How to Maintain and Grow the Giftedness in Children
By Inderbir Kaur Sandhu, Ph.D
Q: There are a number of checklists to identify gifted children, identification
is an easy task -- comparatively. But how should one maintain that the
"giftedness" continues to "grow" in the child.
p/s. keep in mind that this is regarding Indian children.
A: The biggest loss of potential is when they burn out. One must also
realize that giftedness is for life, but the extent to which it is demonstrated over time would depend on how their potential is nurtured. It also depends on how giftedness is viewed. One may think that their child is no longer gifted when his/her grades slip. We must be aware that gifted students may not always test well. It really depends on how a gifted child views testing. If he/she does not see a purpose and meaning to testing, s/he may not test well, much to the disappointment of adults, namely parents and teachers.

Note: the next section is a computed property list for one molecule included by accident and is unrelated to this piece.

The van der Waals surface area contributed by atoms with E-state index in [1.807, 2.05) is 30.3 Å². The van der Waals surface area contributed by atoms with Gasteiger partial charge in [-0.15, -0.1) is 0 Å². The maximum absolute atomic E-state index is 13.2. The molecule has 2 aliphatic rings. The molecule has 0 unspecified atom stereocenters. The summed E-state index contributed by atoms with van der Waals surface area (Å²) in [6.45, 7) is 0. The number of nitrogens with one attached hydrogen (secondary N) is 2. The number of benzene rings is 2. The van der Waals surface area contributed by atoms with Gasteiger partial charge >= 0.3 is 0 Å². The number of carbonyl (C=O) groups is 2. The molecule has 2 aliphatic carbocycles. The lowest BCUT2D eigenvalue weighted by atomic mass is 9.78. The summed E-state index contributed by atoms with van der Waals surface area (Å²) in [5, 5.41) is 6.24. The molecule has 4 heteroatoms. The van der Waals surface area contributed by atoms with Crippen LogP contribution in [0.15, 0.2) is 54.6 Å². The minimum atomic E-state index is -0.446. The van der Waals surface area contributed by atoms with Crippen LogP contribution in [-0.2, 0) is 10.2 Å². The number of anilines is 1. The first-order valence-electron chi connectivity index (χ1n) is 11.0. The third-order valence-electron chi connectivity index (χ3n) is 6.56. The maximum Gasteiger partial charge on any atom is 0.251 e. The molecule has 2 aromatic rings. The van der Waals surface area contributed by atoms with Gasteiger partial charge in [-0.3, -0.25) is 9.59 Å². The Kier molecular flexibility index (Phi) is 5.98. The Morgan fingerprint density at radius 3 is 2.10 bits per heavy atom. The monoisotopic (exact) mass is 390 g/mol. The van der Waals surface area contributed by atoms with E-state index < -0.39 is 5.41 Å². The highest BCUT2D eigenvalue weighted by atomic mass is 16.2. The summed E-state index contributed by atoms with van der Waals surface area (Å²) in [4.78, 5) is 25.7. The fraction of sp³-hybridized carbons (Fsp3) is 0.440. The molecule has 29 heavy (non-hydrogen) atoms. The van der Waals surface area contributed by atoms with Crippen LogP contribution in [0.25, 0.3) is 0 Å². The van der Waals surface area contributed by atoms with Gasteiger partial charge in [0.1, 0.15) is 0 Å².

Gifted children need differentiation in learning; hence teaching techniques used should promote higher order and creative thinking which enhances the staying power and passion for learning. They need to be interested in what they learn and not merely studying for good grades – otherwise they may burn out. In other words, gifted children are more intrinsically motivated.
There are indeed two categories of high achievers – one that is high achieving alone but not gifted; and one that is both gifted and high achieving. The high achiever will score A's by working hard and
memorizing facts for extrinsic reasons whereas the gifted would do well due to intrinsic motivation by simply enjoying learning. To ensure giftedness is demonstrated, gifted children need learning beyond classroom teaching. They also need to be interested and kept interested in what they learn to achieve long term goals. Help the child think about the future so they are able to develop a vision to in turn, help them engage in learning for a purpose.
Giftedness is universal in most cases. As long as educational experiences are quite standard, racial differences should not make a difference; most of the differences would be due to the kind of nurturing and environment the child is in.